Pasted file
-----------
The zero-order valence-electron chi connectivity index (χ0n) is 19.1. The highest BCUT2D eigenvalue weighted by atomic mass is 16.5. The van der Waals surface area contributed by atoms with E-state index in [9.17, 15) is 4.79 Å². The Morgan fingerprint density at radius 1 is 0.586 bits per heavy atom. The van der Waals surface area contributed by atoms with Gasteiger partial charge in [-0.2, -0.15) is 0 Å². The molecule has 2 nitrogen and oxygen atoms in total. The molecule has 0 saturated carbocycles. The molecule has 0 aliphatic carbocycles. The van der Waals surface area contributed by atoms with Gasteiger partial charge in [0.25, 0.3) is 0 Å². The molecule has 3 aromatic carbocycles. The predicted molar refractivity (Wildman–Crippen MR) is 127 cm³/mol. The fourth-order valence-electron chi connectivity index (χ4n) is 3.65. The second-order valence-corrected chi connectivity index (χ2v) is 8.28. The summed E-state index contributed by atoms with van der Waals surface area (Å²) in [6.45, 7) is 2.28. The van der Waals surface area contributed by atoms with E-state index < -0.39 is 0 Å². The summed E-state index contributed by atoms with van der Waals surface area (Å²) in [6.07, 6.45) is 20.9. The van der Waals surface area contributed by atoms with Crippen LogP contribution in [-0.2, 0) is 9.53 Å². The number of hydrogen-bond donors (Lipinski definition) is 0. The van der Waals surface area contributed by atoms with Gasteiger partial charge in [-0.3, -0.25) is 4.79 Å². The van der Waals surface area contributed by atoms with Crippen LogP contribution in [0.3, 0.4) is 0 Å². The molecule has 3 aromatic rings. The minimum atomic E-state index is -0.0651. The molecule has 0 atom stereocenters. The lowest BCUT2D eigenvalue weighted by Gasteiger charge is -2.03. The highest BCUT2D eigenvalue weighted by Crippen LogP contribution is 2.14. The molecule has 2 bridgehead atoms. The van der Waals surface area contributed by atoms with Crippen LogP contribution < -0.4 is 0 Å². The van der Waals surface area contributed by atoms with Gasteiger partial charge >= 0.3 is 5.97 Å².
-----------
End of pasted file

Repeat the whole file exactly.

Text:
The zero-order valence-electron chi connectivity index (χ0n) is 19.1. The highest BCUT2D eigenvalue weighted by atomic mass is 16.5. The van der Waals surface area contributed by atoms with E-state index in [9.17, 15) is 4.79 Å². The Morgan fingerprint density at radius 1 is 0.586 bits per heavy atom. The van der Waals surface area contributed by atoms with Gasteiger partial charge in [-0.2, -0.15) is 0 Å². The molecule has 2 nitrogen and oxygen atoms in total. The molecule has 0 saturated carbocycles. The molecule has 0 aliphatic carbocycles. The van der Waals surface area contributed by atoms with Gasteiger partial charge in [0.25, 0.3) is 0 Å². The molecule has 3 aromatic carbocycles. The predicted molar refractivity (Wildman–Crippen MR) is 127 cm³/mol. The fourth-order valence-electron chi connectivity index (χ4n) is 3.65. The second-order valence-corrected chi connectivity index (χ2v) is 8.28. The summed E-state index contributed by atoms with van der Waals surface area (Å²) in [6.45, 7) is 2.28. The van der Waals surface area contributed by atoms with E-state index < -0.39 is 0 Å². The summed E-state index contributed by atoms with van der Waals surface area (Å²) in [6.07, 6.45) is 20.9. The van der Waals surface area contributed by atoms with Crippen LogP contribution in [-0.2, 0) is 9.53 Å². The number of hydrogen-bond donors (Lipinski definition) is 0. The van der Waals surface area contributed by atoms with Gasteiger partial charge in [-0.3, -0.25) is 4.79 Å². The van der Waals surface area contributed by atoms with Crippen LogP contribution in [0.3, 0.4) is 0 Å². The molecule has 3 aromatic rings. The minimum atomic E-state index is -0.0651. The molecule has 0 atom stereocenters. The lowest BCUT2D eigenvalue weighted by Gasteiger charge is -2.03. The highest BCUT2D eigenvalue weighted by Crippen LogP contribution is 2.14. The molecule has 2 bridgehead atoms. The van der Waals surface area contributed by atoms with Crippen LogP contribution < -0.4 is 0 Å². The van der Waals surface area contributed by atoms with Gasteiger partial charge >= 0.3 is 5.97 Å².